God and dodo birds

Author Stephen Prothero talks about history’s most dangerous idea “that human beings can solve the human problem on our own without recourse to God or divine revelation.”

Can we in fact do without religious faith as we know it? probably not, but why? If religion is merely an uninformed effort to understand science, why are we still in the clutches of religious dogma seventy thousand years after the beginning of the cognitive revolution.

It looks very much like there is a desperate need deep within the human condition that craves for some kind of religious experience. Perhaps we just need someone to be in charge, someone or something to do our thinking for us, so we can go to the game or hang out in the pub without concern for the truth.

Man’s conceit demands there be more to life than our assigned number of heart beats.If we’re so eager to embrace some kind divine revelation, why do we waste so much time, energy and human life squabbling over who or what is  the correct form. Maybe the Greeks had it right and we’re just playthings to be forsaken when the gods get bored, like the Dodo Bird and Thylacine (look it up!)

-GSG ( God Seeker Guy)


Divine defects

Why are we here? Is the human condition important? The answer of course is yes, we’re obliged to think so or we would have difficulty getting up in the morning to make coffee. The gods, however, could have done a much better job of constructing humans. We rust very quickly, most of us non-ecclesiastics are flawed, and few of us can resist the evils of jam-filled doughnuts.

Nietzsche said “woman was God’s second mistake” – meaning of course that man was his first. If God was just practicing when creating man, his efforts backfired. He should have given Noah plans for a leaky boat and left the planet in peace.

After Eve’s epic picnic with Adam, the human race has endured a rocky relationship with the divine. We struggle constantly to measure up, but never seem to satisfy the demands of our heavenly hosts. To be sure, we are not perfect, but if the gods created us, they should take some responsibly for their flawed design instead of blaming us for their faulty workmanship.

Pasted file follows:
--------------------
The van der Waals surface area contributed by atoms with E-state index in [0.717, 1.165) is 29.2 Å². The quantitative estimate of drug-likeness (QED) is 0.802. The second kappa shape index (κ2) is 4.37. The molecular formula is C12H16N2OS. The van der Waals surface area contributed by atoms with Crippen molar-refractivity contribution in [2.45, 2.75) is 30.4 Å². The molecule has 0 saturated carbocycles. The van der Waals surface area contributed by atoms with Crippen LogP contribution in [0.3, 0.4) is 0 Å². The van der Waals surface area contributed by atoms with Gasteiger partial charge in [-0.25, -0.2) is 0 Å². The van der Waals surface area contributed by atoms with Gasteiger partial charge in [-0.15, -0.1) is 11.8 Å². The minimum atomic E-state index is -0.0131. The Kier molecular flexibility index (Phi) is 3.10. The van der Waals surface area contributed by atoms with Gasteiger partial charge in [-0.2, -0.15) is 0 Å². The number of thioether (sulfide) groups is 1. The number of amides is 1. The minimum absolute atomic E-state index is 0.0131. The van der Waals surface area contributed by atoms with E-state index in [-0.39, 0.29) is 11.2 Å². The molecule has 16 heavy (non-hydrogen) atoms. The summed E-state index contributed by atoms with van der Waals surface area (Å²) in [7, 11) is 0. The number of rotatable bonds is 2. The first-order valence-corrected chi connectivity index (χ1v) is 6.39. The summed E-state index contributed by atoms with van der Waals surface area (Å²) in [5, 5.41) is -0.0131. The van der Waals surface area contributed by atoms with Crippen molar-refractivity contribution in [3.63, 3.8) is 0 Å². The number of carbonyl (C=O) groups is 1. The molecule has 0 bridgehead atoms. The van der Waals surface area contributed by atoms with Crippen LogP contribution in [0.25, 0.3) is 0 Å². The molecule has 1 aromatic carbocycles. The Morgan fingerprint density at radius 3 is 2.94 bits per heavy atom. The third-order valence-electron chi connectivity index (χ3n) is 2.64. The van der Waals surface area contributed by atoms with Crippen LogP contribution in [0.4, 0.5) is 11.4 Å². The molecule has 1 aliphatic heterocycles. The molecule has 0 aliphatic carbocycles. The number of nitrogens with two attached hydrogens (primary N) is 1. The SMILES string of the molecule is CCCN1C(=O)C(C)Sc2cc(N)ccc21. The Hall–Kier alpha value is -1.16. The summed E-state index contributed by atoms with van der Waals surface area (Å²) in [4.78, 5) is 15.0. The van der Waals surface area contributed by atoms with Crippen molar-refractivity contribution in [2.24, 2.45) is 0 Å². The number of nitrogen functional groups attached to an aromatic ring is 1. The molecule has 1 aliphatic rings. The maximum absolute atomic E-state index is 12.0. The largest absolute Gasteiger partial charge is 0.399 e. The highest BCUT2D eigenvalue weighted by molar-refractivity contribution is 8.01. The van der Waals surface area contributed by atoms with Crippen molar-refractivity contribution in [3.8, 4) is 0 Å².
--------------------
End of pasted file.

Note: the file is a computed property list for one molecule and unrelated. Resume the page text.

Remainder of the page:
Although we all eventually end up at the return counter, in the interval, it seems we’re obliged to endure endless reminders that we are failing at the herculean task of being human.

-GSG (God Seeker Guy)

Poisoned fruit

“The individual has always had to struggle to keep from being overwhelmed by the tribe. If you try it, you will be lonely often, and sometimes frightened. But no price is too high to pay for the privilege of owning yourself.”

Granted Nietzsche was probably a manic depressive lunatic, but he did make a few good observations, this is one of them.

The western world has become so ‘politically correct’ that we’re terrified of speaking our minds, which fosters interaction on a very superficial level. Whenever God Seeker Guy expresses his opinion, even in a mild diluted manner, he is accused of being ‘poisoned fruit,’ apparently a Christian catch-all for anyone with opposing views.

Obviously, we must have respect for others and treat others in the same manner in which we wish to be treated ourselves. (God Seeker Guy will do doubt be hearing about that last line!) However, that does not mean that we are required to hold back our opinions just because we might offend someone’s sensibilities. God Seeker Guy welcomes a challenge; the only way to test an opinion is to defend it.

It seems there is a universal fear among anyone attempting to communicate, which includes most blogs, and undermines the opportunity for honest and perhaps risky opinion.

Reaching out on the media platforms available to us should create a diversity of views, and generate interesting and controversial dialogue. Why does that not happen? Why do we see so much saccharine stroking and little honest feedback?

It seems social media has become dangerous zone in which to establish a presence. GSG has been reminded that every word written is sent off to cyberspace, and at some point, we lose control of our declarations. We’re constrained by the fear of retribution from family, colleagues and bosses who often make quick judgments without much thought.

Online communication is in danger of becoming victim to the same controls that religious entities hold over their followers, except the weapon of choice is insidious political correctness. Technology, it seems, is a double-edged sword. We have the tools to stand above the crowd, but prefer to remain regulated by the tribe.

-GSG (God Seeker Guy)

Let’s play God!